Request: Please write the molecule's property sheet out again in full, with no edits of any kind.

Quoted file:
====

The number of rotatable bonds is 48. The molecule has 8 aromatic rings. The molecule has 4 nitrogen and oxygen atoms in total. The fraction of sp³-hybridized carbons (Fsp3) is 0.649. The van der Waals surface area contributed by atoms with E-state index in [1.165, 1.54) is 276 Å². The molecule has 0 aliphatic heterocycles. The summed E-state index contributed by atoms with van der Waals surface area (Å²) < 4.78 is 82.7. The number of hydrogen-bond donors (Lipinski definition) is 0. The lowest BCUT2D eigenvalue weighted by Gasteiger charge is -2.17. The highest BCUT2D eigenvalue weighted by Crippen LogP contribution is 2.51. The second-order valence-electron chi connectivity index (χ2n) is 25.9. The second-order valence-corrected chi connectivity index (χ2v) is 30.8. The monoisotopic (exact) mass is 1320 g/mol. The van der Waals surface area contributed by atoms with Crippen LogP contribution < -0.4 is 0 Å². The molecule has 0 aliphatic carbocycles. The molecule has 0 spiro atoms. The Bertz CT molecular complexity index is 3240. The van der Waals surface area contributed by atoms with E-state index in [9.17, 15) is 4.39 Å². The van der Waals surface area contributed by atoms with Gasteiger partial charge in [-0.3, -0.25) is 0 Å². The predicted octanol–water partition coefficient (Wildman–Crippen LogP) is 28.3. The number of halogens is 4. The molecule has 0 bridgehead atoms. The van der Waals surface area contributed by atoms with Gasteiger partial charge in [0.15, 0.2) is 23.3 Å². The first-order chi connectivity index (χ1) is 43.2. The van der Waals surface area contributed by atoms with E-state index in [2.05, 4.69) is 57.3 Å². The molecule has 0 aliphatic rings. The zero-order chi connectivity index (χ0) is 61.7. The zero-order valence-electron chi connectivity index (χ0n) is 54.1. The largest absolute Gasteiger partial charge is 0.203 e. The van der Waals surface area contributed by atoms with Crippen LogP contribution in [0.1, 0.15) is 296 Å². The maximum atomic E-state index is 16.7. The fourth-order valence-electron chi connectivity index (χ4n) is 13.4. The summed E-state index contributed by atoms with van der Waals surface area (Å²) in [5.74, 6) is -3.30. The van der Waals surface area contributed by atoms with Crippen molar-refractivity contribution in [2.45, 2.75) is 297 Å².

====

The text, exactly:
The number of rotatable bonds is 48. The molecule has 8 aromatic rings. The molecule has 4 nitrogen and oxygen atoms in total. The fraction of sp³-hybridized carbons (Fsp3) is 0.649. The van der Waals surface area contributed by atoms with E-state index in [1.165, 1.54) is 276 Å². The molecule has 0 aliphatic heterocycles. The summed E-state index contributed by atoms with van der Waals surface area (Å²) < 4.78 is 82.7. The number of hydrogen-bond donors (Lipinski definition) is 0. The lowest BCUT2D eigenvalue weighted by Gasteiger charge is -2.17. The highest BCUT2D eigenvalue weighted by Crippen LogP contribution is 2.51. The second-order valence-electron chi connectivity index (χ2n) is 25.9. The second-order valence-corrected chi connectivity index (χ2v) is 30.8. The monoisotopic (exact) mass is 1320 g/mol. The van der Waals surface area contributed by atoms with Crippen LogP contribution < -0.4 is 0 Å². The molecule has 0 aliphatic carbocycles. The molecule has 0 spiro atoms. The Bertz CT molecular complexity index is 3240. The van der Waals surface area contributed by atoms with E-state index in [9.17, 15) is 4.39 Å². The van der Waals surface area contributed by atoms with Gasteiger partial charge in [-0.3, -0.25) is 0 Å². The predicted octanol–water partition coefficient (Wildman–Crippen LogP) is 28.3. The number of halogens is 4. The molecule has 0 bridgehead atoms. The van der Waals surface area contributed by atoms with Gasteiger partial charge in [0.15, 0.2) is 23.3 Å². The first-order chi connectivity index (χ1) is 43.2. The van der Waals surface area contributed by atoms with E-state index in [2.05, 4.69) is 57.3 Å². The molecule has 0 aliphatic rings. The zero-order chi connectivity index (χ0) is 61.7. The zero-order valence-electron chi connectivity index (χ0n) is 54.1. The largest absolute Gasteiger partial charge is 0.203 e. The van der Waals surface area contributed by atoms with Crippen LogP contribution in [0.1, 0.15) is 296 Å². The maximum atomic E-state index is 16.7. The fourth-order valence-electron chi connectivity index (χ4n) is 13.4. The summed E-state index contributed by atoms with van der Waals surface area (Å²) in [5.74, 6) is -3.30. The van der Waals surface area contributed by atoms with Crippen molar-refractivity contribution in [2.45, 2.75) is 297 Å².